We’ve repeatedly posted about how PETA sexualizes women as a way to draw attention to animal rights issues (a Russian animal rights group has taken up the same tactic). And now we have Angry Green Girl, a website sent in by Andrea K. that applies the idea to environmental issues. The women claim to be “hot, green, and shameless.”
A hybrid-only car wash by women in bikinis:
A video that includes a fully-clothed man wearing a t-shirt labeled “Can’t Get Laid Guy”:
As we see, men are given at least the hope of sexual access to hot women if they make appropriate environmental choices.
From an article at treehugger, which seems to completely approve of this approach:
Angry feminists usually get the eye roll. But what about angry green girls? Seems like they’re getting plenty of attention – or at least this particular spokesperson for green issues. Basically, Angry Green Girl knows how to use her hotness for getting attention, but for a good green cause. From hybrid-only bikini car washes to nearly naked shower tips, check out how Angry Green Girl broadens the eco-issue umbrella through her sarcasm-laden eco-tips. Water issues have never looked quite like this.
These types of activism are based on the premise that a) sexualizing women is acceptable if it’s for a good cause (based on what the group cares about) and b) they actually get people to think about the issues and change their behaviors. Leaving aside the appropriateness of the first point for now (see Lisa’s post on the problems with this logic)–caution, not safe for work), the other question is…are these types of campaigns actually effective? Do people (presumably heterosexual males, that is) who wouldn’t otherwise care about environmental issues watch a video with a girl in a bikini and then rethink their driving habits or what kind of car they plan to purchase?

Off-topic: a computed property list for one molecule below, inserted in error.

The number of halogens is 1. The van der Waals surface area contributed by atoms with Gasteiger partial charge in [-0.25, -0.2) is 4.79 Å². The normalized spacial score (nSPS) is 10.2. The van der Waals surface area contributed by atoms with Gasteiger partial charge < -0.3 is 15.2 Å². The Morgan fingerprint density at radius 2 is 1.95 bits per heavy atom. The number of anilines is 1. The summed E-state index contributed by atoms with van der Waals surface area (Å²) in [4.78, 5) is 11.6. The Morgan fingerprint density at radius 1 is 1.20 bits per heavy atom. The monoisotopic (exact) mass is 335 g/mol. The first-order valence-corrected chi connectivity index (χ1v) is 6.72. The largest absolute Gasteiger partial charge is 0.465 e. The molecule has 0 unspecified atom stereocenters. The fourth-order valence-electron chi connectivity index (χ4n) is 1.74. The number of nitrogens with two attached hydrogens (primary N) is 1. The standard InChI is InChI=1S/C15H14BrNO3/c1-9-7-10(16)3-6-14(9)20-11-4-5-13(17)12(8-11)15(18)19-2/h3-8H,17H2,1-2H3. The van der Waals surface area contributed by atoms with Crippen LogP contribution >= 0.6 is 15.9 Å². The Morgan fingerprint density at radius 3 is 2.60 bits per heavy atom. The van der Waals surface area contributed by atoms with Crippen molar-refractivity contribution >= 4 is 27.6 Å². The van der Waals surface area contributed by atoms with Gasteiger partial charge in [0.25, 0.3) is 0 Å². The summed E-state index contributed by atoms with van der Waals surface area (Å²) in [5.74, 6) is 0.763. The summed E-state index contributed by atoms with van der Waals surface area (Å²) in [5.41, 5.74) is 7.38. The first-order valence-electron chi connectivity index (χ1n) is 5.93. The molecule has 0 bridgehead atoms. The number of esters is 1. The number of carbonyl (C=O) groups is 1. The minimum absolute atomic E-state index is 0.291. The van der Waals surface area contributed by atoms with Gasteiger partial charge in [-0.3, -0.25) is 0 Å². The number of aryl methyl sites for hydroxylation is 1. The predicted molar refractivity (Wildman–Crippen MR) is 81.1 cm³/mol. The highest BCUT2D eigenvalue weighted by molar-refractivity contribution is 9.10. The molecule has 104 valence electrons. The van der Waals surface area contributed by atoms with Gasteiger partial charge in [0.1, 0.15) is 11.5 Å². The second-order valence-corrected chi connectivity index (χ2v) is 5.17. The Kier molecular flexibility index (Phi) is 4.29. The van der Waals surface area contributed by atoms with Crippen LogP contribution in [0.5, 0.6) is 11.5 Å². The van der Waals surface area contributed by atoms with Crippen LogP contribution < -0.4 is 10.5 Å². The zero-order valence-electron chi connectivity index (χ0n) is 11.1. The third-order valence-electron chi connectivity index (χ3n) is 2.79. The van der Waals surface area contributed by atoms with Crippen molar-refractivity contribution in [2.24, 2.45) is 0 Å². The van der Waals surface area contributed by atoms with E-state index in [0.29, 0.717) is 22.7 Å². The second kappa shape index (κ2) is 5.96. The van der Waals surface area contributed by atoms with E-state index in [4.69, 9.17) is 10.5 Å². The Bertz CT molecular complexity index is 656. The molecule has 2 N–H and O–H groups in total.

My first reaction is to be doubtful, but I dunno. What do you think, readers? Anybody have any direct (positive or negative) experience with something of this sort?